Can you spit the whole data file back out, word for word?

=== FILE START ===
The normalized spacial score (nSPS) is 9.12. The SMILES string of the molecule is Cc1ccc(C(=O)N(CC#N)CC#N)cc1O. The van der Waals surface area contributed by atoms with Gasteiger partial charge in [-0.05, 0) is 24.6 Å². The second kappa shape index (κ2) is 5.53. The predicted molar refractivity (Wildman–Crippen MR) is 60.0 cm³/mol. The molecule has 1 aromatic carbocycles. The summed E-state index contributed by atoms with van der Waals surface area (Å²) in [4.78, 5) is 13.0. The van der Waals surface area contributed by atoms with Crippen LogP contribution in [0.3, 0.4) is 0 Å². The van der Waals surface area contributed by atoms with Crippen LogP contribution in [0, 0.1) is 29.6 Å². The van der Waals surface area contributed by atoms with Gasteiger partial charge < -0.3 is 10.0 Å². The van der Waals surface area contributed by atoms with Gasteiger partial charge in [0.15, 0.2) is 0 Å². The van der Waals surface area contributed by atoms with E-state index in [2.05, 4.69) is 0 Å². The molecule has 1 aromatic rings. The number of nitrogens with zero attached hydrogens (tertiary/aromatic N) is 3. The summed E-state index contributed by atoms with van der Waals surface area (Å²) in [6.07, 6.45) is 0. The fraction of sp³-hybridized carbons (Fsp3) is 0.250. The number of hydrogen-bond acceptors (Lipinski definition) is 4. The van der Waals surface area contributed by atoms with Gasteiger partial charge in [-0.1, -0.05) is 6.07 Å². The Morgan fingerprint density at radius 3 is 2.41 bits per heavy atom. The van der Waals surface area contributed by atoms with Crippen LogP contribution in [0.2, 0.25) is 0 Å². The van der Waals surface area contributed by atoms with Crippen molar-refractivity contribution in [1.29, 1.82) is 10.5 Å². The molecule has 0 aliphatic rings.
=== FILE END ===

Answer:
The normalized spacial score (nSPS) is 9.12. The SMILES string of the molecule is Cc1ccc(C(=O)N(CC#N)CC#N)cc1O. The van der Waals surface area contributed by atoms with Gasteiger partial charge in [-0.05, 0) is 24.6 Å². The second kappa shape index (κ2) is 5.53. The predicted molar refractivity (Wildman–Crippen MR) is 60.0 cm³/mol. The molecule has 1 aromatic carbocycles. The summed E-state index contributed by atoms with van der Waals surface area (Å²) in [4.78, 5) is 13.0. The van der Waals surface area contributed by atoms with Crippen LogP contribution in [0.3, 0.4) is 0 Å². The van der Waals surface area contributed by atoms with Crippen LogP contribution in [0, 0.1) is 29.6 Å². The van der Waals surface area contributed by atoms with Gasteiger partial charge < -0.3 is 10.0 Å². The van der Waals surface area contributed by atoms with Gasteiger partial charge in [0.15, 0.2) is 0 Å². The van der Waals surface area contributed by atoms with E-state index in [2.05, 4.69) is 0 Å². The molecule has 1 aromatic rings. The number of nitrogens with zero attached hydrogens (tertiary/aromatic N) is 3. The summed E-state index contributed by atoms with van der Waals surface area (Å²) in [6.07, 6.45) is 0. The fraction of sp³-hybridized carbons (Fsp3) is 0.250. The number of hydrogen-bond acceptors (Lipinski definition) is 4. The van der Waals surface area contributed by atoms with Gasteiger partial charge in [-0.1, -0.05) is 6.07 Å². The Morgan fingerprint density at radius 3 is 2.41 bits per heavy atom. The van der Waals surface area contributed by atoms with Crippen LogP contribution in [0.2, 0.25) is 0 Å². The van der Waals surface area contributed by atoms with Crippen molar-refractivity contribution in [1.29, 1.82) is 10.5 Å². The molecule has 0 aliphatic rings.